Friday, July 1, 2011

Lenses and Life: What I Learned From A Camera

Last night I spent some time with my friend Nicole. She's actually the one who recommended the book "It's kind of a funny story" to me.

Nicole is very smart (I happen to have a lot of friends who are, as it turns out), and she is super active. She is very passionate about To Write Love On Her Arms and Invisible Children. She is an activist at heart.

Though Nicole is a newer friend to me, she has blessed me substantially with her perspectives.

Last night, as we were walking over to the local DQ, we talked a bit about God, Jesus, and church among other things.

We talked about how narrow minded religion is, but I found myself wondering if the institution itself is really the problem, or if narrow mindedness runs deeper than its religious exterior...

As I thought about it, inspiration came from the unlikeliest of sources. The art of photography...

I love photography.
Especially film, 35 mm film to be exact.

I love the creative process. Not just searching for and capturing the shots, but developing the film in the darkroom as well.

Digital has made things too simple; one can snap, review, and delete pictures instantly if necessary.

Film, however, is an entirely different animal.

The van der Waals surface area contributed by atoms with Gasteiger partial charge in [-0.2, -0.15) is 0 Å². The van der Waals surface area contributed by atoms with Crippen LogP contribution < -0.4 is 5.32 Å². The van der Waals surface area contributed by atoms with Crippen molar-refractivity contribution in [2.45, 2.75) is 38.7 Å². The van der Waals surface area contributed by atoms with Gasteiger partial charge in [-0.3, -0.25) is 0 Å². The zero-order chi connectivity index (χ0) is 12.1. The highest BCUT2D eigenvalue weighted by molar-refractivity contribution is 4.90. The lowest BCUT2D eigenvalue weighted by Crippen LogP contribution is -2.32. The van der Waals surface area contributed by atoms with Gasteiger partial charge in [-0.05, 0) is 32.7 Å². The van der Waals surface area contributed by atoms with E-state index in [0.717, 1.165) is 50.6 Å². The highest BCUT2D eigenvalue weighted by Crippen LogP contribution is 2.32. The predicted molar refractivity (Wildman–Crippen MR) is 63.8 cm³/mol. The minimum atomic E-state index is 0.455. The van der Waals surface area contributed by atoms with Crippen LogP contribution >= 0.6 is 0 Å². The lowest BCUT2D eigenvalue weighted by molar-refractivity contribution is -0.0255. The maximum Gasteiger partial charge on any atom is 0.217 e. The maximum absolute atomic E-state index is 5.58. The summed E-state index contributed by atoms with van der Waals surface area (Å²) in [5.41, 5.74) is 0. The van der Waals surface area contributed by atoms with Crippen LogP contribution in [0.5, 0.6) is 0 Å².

You need a certain amount of artistic eye to find your shots. You have to work with the lighting, because the camera does not automatically correct it for you. You play, tweak, and improvise if necessary.

Even then, there is no guarantee how the roll will turn out, but, if it does, it means just that much more.

Why did I shift from religion and God to photography?

I think that photography and life are a lot alike...

If you've ever been to a photography show you will notice something interesting.

It quickly becomes apparent that each artist sees something different through their lens. True, they can often have similar subject matter, sometimes they even shoot the same locations, yet often they end up revealing entirely different perspectives of the same world.

I can't tell you how many times the Eiffel Tower has been photographed, yet each artist can manage to show a different detail, or aspect of the storied tower that another didn't see.

Isn't that how life is?
Isn't this the reason why we have conflict?
When life's lenses don't capture the same things?

Everyone has a "lens."
We see, perceive and therefore react to life differently because of our particular lens.

The trouble is that our convictions, the things we feel strongly about, and believe passionately tend to make us believe that our lens is always accurate. We all think that the snapshots we have taken are the "right" portraits of life as it should be.